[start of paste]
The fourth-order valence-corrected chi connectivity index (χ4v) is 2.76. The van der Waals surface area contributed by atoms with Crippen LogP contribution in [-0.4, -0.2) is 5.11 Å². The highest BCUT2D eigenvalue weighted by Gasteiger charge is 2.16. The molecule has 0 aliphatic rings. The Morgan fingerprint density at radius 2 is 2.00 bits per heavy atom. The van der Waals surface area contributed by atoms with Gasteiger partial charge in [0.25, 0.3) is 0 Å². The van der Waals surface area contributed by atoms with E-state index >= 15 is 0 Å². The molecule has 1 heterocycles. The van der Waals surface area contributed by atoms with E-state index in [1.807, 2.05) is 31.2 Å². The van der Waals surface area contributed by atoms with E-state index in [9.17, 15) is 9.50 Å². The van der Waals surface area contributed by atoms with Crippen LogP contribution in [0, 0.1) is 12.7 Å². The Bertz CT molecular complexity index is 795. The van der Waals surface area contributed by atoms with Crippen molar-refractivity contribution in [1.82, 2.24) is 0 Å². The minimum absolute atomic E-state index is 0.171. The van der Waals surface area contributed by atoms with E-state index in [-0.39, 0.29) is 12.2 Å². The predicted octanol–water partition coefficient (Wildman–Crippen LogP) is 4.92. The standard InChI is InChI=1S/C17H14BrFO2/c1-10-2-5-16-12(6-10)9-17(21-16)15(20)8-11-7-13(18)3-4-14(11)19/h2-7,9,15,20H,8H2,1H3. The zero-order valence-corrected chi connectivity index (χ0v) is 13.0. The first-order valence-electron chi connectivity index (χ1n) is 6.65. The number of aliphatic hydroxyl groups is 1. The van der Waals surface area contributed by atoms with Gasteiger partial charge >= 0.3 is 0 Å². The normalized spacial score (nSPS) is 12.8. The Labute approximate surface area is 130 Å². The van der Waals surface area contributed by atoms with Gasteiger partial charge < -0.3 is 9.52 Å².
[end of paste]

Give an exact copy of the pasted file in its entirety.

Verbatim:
The fourth-order valence-corrected chi connectivity index (χ4v) is 2.76. The van der Waals surface area contributed by atoms with Crippen LogP contribution in [-0.4, -0.2) is 5.11 Å². The highest BCUT2D eigenvalue weighted by Gasteiger charge is 2.16. The molecule has 0 aliphatic rings. The Morgan fingerprint density at radius 2 is 2.00 bits per heavy atom. The van der Waals surface area contributed by atoms with Gasteiger partial charge in [0.25, 0.3) is 0 Å². The van der Waals surface area contributed by atoms with E-state index >= 15 is 0 Å². The molecule has 1 heterocycles. The van der Waals surface area contributed by atoms with E-state index in [1.807, 2.05) is 31.2 Å². The van der Waals surface area contributed by atoms with E-state index in [9.17, 15) is 9.50 Å². The van der Waals surface area contributed by atoms with Crippen LogP contribution in [0, 0.1) is 12.7 Å². The Bertz CT molecular complexity index is 795. The van der Waals surface area contributed by atoms with Crippen molar-refractivity contribution in [1.82, 2.24) is 0 Å². The minimum absolute atomic E-state index is 0.171. The van der Waals surface area contributed by atoms with E-state index in [-0.39, 0.29) is 12.2 Å². The predicted octanol–water partition coefficient (Wildman–Crippen LogP) is 4.92. The standard InChI is InChI=1S/C17H14BrFO2/c1-10-2-5-16-12(6-10)9-17(21-16)15(20)8-11-7-13(18)3-4-14(11)19/h2-7,9,15,20H,8H2,1H3. The zero-order valence-corrected chi connectivity index (χ0v) is 13.0. The first-order valence-electron chi connectivity index (χ1n) is 6.65. The number of aliphatic hydroxyl groups is 1. The van der Waals surface area contributed by atoms with Gasteiger partial charge >= 0.3 is 0 Å². The normalized spacial score (nSPS) is 12.8. The Labute approximate surface area is 130 Å². The van der Waals surface area contributed by atoms with Gasteiger partial charge < -0.3 is 9.52 Å².